## Looking at the table below, it is easy to verify that the maximum possible sum of adjacent numbers in any direction (horizontal, vertical, diagonal or anti-diagonal) is $16$ ($= 8 + 7 + 1$).

$-2$$5$$3$$2$$9$$-6$$5$$1$$3$$2$$7$$3$$-1$$8$$-4$$8$

Now, let us repeat the search, but on a much larger scale:

First, generate four million pseudo-random numbers using a specific form of what is known as a “Lagged Fibonacci Generator”:

For $1 \le k \le 55$, $s_k = [100003 – 200003 k + 300007 k^3] \pmod{1000000} – 500000$.

For $56 \le k \le 4000000$, $s_k = [s_{k-24} + s_{k – 55} + 1000000] \pmod{1000000} – 500000$.

Thus, $s_{10} = -393027$ and $s_{100} = 86613$.

The terms of $s$ are then arranged in a $2000 \times 2000$ table, using the first $2000$ numbers to fill the first row (sequentially), the next $2000$ numbers to fill the second row, and so on.

Finally, find the greatest sum of (any number of) adjacent entries in any direction (horizontal, vertical, diagonal or anti-diagonal).

### Given the scale and the method of generation of this data, it is clear that attempting to process it manually would be incredibly time-consuming and prone to error. Therefore, an algorithmic or computational approach would be most appropriate for this task. Let’s get down to creating a pseudo code, which can be later implemented in any programming language of your choice:

1. Generate the random numbers and fill the 2000×2000 table with them as stated in the problem.

2. Initialize a variable, `maxSum`, to hold the max sum of numbers, and set it to 0 at the beginning.

3. For each cell in the table, compute the maximum sum of numbers in all four directions (horizontal, vertical, diagonal, and anti-diagonal), and if any of these sums are greater than the current `maxSum`, update `maxSum`.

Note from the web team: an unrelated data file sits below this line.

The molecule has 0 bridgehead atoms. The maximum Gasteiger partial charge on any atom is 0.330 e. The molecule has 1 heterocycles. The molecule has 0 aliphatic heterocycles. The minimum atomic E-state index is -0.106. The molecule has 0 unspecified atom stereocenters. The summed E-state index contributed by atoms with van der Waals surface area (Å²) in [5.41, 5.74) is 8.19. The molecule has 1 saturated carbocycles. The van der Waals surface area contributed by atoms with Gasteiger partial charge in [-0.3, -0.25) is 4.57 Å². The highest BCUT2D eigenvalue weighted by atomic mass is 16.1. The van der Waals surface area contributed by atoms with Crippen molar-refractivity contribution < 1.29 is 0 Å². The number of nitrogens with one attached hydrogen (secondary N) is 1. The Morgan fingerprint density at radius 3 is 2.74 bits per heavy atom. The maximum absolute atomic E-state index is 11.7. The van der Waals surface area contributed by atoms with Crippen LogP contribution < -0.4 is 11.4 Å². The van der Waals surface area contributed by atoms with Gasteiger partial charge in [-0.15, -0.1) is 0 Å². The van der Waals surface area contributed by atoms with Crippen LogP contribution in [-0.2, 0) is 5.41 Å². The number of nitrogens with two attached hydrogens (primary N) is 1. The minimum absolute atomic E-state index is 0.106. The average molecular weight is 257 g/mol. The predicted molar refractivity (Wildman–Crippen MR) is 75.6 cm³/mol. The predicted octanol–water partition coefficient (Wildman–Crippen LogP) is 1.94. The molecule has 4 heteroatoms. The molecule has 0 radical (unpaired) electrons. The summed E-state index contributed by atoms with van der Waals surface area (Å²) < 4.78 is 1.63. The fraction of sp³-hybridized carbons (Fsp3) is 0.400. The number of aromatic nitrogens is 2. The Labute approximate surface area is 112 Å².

4. The steps for finding the maximum sum of numbers in each direction for each cell can be elaborated as:

a. Horizontal: Initialize a variable, `horizSum`, to the value of the current cell. Then, for each subsequent cell in the same row, add its value to `horizSum` if it’s positive. If `horizSum` becomes greater than `maxSum`, update `maxSum`.

b. Vertical: Similarly, initialize a variable, `vertSum`, to the value of the current cell. Then, for each subsequent cell in the same column, add its value to `vertSum` if it’s positive. If `vertSum` becomes greater than `maxSum`, update `maxSum`.

c. Diagonal: Initialize a variable, `diagSum`, to the value of the current cell. Then, for each subsequent cell diagonally downwards from the current cell, add its value to `diagSum` if it’s positive. If `diagSum` becomes greater than `maxSum`, update `maxSum`.

d. Anti-diagonal: The process is similar to diagonal, but in this case, move diagonally upwards.

5. After processing all cells in this manner, `maxSum` will hold the largest possible sum of adjacent numbers in any direction.

Such an approach would need a tool like Python, Java, or C++ to be implemented and then could efficiently solve the problem.

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